Sunday, March 25News That Matters

Why Nintendo's 'Super Smash Bros.' announcement means so much to me

Image: Nintendo
2016%2f09%2f15%2f8b%2fhttpi.amz.mshcdn.comh6e8rclx9mzbesynb3k 6fsxrs250x2.3a02eBy Peter Allen Clark

When Nintendo announced a new Super Smash Bros. game for the Switch last week it made me realize just how much this franchise has meant to me.

From the Atari 2600 my dad bought me when I was three to the three consoles currently connected in my apartment, video games have been a constant and delightful hobby. But my personal experience with the Super Smash Bros. games is something else entirely. 

I have extremely special, vivid memories from every single entry in this franchise and the opportunity to create more is something that genuinely fills me with joy. 

It all began in my friend Steve’s first apartment back in Indiana in 1999. My oldest friend group had already gotten a lot of use out of the Nintendo 64’s four-player possibilities with many games of competitive Tetris and Mario Party. But when the first Super Smash Bros. came out, it became our absolute obsession. The prospect of pitting Nintendo characters we had grown up with against each other was extremely enticing.

For far too many hours (many of us were still in high school) we would sit around on thrift store couches, smoke cigarettes, and try to figure out our favorite character. Aaron was fantastic with Donkey Kong. Brian was amazing with Star Fox. Claire was wonderful with Pikachu. I preferred Link. The whole summer and fall went by like that. We didn’t need Smash to have a good time, but it certainly gave us an extra reason to be together.

We didn’t need ‘Smash’ to have a good time, but it certainly gave us an extra reason to be together.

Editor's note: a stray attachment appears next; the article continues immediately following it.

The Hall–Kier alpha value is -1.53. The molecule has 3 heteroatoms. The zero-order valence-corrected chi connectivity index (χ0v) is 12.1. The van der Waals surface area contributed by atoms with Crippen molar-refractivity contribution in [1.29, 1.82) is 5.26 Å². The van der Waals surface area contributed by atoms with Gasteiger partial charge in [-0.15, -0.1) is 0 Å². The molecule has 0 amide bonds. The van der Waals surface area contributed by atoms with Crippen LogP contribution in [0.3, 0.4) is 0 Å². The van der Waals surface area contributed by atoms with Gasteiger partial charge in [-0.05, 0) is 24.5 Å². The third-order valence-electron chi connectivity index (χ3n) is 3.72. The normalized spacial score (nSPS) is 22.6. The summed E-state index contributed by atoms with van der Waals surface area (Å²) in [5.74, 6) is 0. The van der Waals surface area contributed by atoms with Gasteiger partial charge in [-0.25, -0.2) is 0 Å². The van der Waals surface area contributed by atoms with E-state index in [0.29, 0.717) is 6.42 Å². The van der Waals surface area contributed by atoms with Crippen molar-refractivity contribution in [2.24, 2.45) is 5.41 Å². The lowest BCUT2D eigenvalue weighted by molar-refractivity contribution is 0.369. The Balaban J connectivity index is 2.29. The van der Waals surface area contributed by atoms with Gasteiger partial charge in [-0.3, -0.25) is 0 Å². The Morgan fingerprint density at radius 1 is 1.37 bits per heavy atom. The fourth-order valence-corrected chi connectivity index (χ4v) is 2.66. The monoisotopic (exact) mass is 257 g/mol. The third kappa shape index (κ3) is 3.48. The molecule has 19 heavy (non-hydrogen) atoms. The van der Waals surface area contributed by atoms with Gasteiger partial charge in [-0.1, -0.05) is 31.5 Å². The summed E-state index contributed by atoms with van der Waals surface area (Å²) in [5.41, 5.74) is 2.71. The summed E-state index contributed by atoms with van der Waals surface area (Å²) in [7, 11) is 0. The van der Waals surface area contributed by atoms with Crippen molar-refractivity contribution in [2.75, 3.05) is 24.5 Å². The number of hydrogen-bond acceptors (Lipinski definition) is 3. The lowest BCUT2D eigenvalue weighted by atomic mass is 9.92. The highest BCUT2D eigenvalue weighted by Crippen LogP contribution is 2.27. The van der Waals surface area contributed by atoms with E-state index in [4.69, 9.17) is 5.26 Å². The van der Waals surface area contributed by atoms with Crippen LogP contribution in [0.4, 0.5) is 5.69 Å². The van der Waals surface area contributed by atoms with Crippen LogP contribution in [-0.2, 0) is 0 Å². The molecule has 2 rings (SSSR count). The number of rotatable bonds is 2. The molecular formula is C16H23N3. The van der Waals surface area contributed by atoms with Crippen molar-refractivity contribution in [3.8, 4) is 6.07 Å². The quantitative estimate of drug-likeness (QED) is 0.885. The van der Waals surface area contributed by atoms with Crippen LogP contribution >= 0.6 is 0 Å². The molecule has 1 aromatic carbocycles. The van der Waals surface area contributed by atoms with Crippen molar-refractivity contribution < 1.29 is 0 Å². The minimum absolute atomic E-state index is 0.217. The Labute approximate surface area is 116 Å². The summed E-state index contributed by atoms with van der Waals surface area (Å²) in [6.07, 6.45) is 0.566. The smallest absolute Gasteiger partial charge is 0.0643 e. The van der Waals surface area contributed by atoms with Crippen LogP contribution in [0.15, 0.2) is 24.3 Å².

Super Smash Bros. Melee had been out for a few years when a failed relationship broke my heart in 2003. I was a sullen little sad sack, too moan-y and upset to enjoy much of anything. Yet still, I have bright, shiny recollections of hanging out in my friend Will’s basement until the early morning hours playing this game. The two of us would try to best one another in the home run contest mini game, figure out how to play as Mewtwo, or attempt to collect every little digital trophy.

Though I definitely spent less time with the Wii’s Super Smash Bros. Brawl than the others, I’ll never forget how my friends came together to plan a “Brunch n’ Brawl” around the game’s release in 2008. It was a bright, sunny day in that well-lit, lofty Kentucky apartment as Steph made french toast casserole, Landis argued that a french toast casserole didn’t make sense, and I made hashbrowns. The people, the food, and that game made for a wonderful day. 

In 2014, I basically bought a Wii U console because of Super Smash Bros. for the Wii U. I was living in Seattle at the time and had recently managed to craft a friend group out of neighbors and nice people. Smash was an excuse to get them to come over to my apartment more and hang out with me. And it worked. 

For that whole year, I used Smash the same way the only classmate with a pool uses their pool. It was a fantastic lure and helped deepen those friendships immeasurably. I remember throwing a “Soft Food Saturday” when I had my wisdom teeth removed. Ten or so people came over with variations of mashed potatoes and we all traded turns playing eight-player Smash; it was too chaotic to get competitive and too ludicrous not to be fun. 

When Nintendo announced a new Smash for this year, you can understand why I would get excited. It really doesn’t matter if it’s a new game or a port from the Wii U’s great entry, as long as I have a reason to sit with friends and try to correctly time my smash attacks. 

I’ve never gotten into following the hyper-competitive professional Smash scene. I’ve never gotten into playing for hours by myself with others online. I’ve never worried about being super good at it and winning every match. 

For me, Super Smash Bros. has always been about spending time with others and bonding over the devastation when someone releases a legendary Pokémon, the irritation over someone who won’t stop Falcon Punch-ing, the satisfaction of a well-timed hit with that damn bat. 

Of the hundreds of games I’ve played over the years, it is difficult to think of another one, or at least a franchise, that has left such a positive impression on me. I don’t think I’ve ever once sat down to play these games without a smile on my face. And I certainly don’t expect to whenever this next one comes out. 

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